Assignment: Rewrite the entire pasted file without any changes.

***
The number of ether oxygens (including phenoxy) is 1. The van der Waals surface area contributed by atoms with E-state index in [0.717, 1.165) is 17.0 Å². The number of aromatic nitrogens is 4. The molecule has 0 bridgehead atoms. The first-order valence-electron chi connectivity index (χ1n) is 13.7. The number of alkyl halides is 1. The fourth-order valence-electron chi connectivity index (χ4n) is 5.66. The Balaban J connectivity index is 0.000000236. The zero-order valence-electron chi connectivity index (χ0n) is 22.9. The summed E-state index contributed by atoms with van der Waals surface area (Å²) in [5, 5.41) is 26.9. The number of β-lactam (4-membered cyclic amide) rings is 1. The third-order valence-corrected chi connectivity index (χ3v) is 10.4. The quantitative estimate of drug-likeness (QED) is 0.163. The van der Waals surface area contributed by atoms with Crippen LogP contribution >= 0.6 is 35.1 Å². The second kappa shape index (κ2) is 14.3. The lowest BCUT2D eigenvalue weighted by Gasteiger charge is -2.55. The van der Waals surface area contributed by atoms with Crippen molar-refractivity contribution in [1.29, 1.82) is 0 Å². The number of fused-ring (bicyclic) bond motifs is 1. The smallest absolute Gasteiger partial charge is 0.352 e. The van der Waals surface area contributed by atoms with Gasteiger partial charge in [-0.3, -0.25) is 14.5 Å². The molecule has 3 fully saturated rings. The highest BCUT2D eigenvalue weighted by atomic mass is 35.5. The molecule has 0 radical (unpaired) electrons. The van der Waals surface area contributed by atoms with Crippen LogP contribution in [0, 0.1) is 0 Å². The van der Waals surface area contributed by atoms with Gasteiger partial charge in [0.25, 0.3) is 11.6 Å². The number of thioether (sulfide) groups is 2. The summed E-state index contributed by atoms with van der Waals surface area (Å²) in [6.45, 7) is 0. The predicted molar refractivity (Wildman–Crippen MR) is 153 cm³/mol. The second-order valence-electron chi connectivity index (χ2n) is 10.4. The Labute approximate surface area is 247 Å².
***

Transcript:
The number of ether oxygens (including phenoxy) is 1. The van der Waals surface area contributed by atoms with E-state index in [0.717, 1.165) is 17.0 Å². The number of aromatic nitrogens is 4. The molecule has 0 bridgehead atoms. The first-order valence-electron chi connectivity index (χ1n) is 13.7. The number of alkyl halides is 1. The fourth-order valence-electron chi connectivity index (χ4n) is 5.66. The Balaban J connectivity index is 0.000000236. The zero-order valence-electron chi connectivity index (χ0n) is 22.9. The summed E-state index contributed by atoms with van der Waals surface area (Å²) in [5, 5.41) is 26.9. The number of β-lactam (4-membered cyclic amide) rings is 1. The third-order valence-corrected chi connectivity index (χ3v) is 10.4. The quantitative estimate of drug-likeness (QED) is 0.163. The van der Waals surface area contributed by atoms with Crippen LogP contribution >= 0.6 is 35.1 Å². The second kappa shape index (κ2) is 14.3. The lowest BCUT2D eigenvalue weighted by Gasteiger charge is -2.55. The van der Waals surface area contributed by atoms with Crippen molar-refractivity contribution in [1.29, 1.82) is 0 Å². The number of fused-ring (bicyclic) bond motifs is 1. The smallest absolute Gasteiger partial charge is 0.352 e. The van der Waals surface area contributed by atoms with Gasteiger partial charge in [-0.3, -0.25) is 14.5 Å². The molecule has 3 fully saturated rings. The highest BCUT2D eigenvalue weighted by atomic mass is 35.5. The molecule has 0 radical (unpaired) electrons. The van der Waals surface area contributed by atoms with Crippen LogP contribution in [0, 0.1) is 0 Å². The van der Waals surface area contributed by atoms with Gasteiger partial charge in [0.25, 0.3) is 11.6 Å². The number of thioether (sulfide) groups is 2. The summed E-state index contributed by atoms with van der Waals surface area (Å²) in [6.45, 7) is 0. The predicted molar refractivity (Wildman–Crippen MR) is 153 cm³/mol. The second-order valence-electron chi connectivity index (χ2n) is 10.4. The Labute approximate surface area is 247 Å².